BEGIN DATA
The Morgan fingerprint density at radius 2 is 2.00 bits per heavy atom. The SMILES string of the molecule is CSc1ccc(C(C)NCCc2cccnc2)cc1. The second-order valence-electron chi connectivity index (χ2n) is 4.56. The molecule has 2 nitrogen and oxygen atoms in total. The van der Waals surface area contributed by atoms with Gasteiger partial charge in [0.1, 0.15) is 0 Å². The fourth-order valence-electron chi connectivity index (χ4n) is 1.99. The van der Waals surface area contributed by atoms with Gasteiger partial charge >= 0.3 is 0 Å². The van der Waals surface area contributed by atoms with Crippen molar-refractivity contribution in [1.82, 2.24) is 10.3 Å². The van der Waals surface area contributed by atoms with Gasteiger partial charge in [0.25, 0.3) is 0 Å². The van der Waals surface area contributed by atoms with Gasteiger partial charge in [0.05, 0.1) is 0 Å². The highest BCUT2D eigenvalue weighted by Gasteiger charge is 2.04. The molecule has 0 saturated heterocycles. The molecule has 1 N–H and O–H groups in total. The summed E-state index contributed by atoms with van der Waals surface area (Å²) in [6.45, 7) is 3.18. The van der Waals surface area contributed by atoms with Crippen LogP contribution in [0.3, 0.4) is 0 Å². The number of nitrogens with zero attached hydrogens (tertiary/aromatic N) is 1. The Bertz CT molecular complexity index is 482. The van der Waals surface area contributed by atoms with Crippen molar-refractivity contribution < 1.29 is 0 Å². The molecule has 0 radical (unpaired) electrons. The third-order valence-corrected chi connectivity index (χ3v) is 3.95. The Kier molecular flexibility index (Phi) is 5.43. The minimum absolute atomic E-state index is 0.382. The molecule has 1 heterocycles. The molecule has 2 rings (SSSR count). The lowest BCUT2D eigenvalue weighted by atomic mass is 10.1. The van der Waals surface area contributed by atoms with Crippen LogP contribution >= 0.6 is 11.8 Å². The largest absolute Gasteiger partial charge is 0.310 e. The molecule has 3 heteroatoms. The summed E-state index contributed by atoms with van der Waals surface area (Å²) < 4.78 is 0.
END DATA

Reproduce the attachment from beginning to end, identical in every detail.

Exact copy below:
The Morgan fingerprint density at radius 2 is 2.00 bits per heavy atom. The SMILES string of the molecule is CSc1ccc(C(C)NCCc2cccnc2)cc1. The second-order valence-electron chi connectivity index (χ2n) is 4.56. The molecule has 2 nitrogen and oxygen atoms in total. The van der Waals surface area contributed by atoms with Gasteiger partial charge in [0.1, 0.15) is 0 Å². The fourth-order valence-electron chi connectivity index (χ4n) is 1.99. The van der Waals surface area contributed by atoms with Gasteiger partial charge >= 0.3 is 0 Å². The van der Waals surface area contributed by atoms with Crippen molar-refractivity contribution in [1.82, 2.24) is 10.3 Å². The van der Waals surface area contributed by atoms with Gasteiger partial charge in [0.25, 0.3) is 0 Å². The van der Waals surface area contributed by atoms with Gasteiger partial charge in [0.05, 0.1) is 0 Å². The highest BCUT2D eigenvalue weighted by Gasteiger charge is 2.04. The molecule has 0 saturated heterocycles. The molecule has 1 N–H and O–H groups in total. The summed E-state index contributed by atoms with van der Waals surface area (Å²) in [6.45, 7) is 3.18. The van der Waals surface area contributed by atoms with Crippen LogP contribution in [0.3, 0.4) is 0 Å². The number of nitrogens with zero attached hydrogens (tertiary/aromatic N) is 1. The Bertz CT molecular complexity index is 482. The van der Waals surface area contributed by atoms with Crippen molar-refractivity contribution < 1.29 is 0 Å². The molecule has 0 radical (unpaired) electrons. The third-order valence-corrected chi connectivity index (χ3v) is 3.95. The Kier molecular flexibility index (Phi) is 5.43. The minimum absolute atomic E-state index is 0.382. The molecule has 1 heterocycles. The molecule has 2 rings (SSSR count). The lowest BCUT2D eigenvalue weighted by atomic mass is 10.1. The van der Waals surface area contributed by atoms with Crippen LogP contribution >= 0.6 is 11.8 Å². The largest absolute Gasteiger partial charge is 0.310 e. The molecule has 3 heteroatoms. The summed E-state index contributed by atoms with van der Waals surface area (Å²) < 4.78 is 0.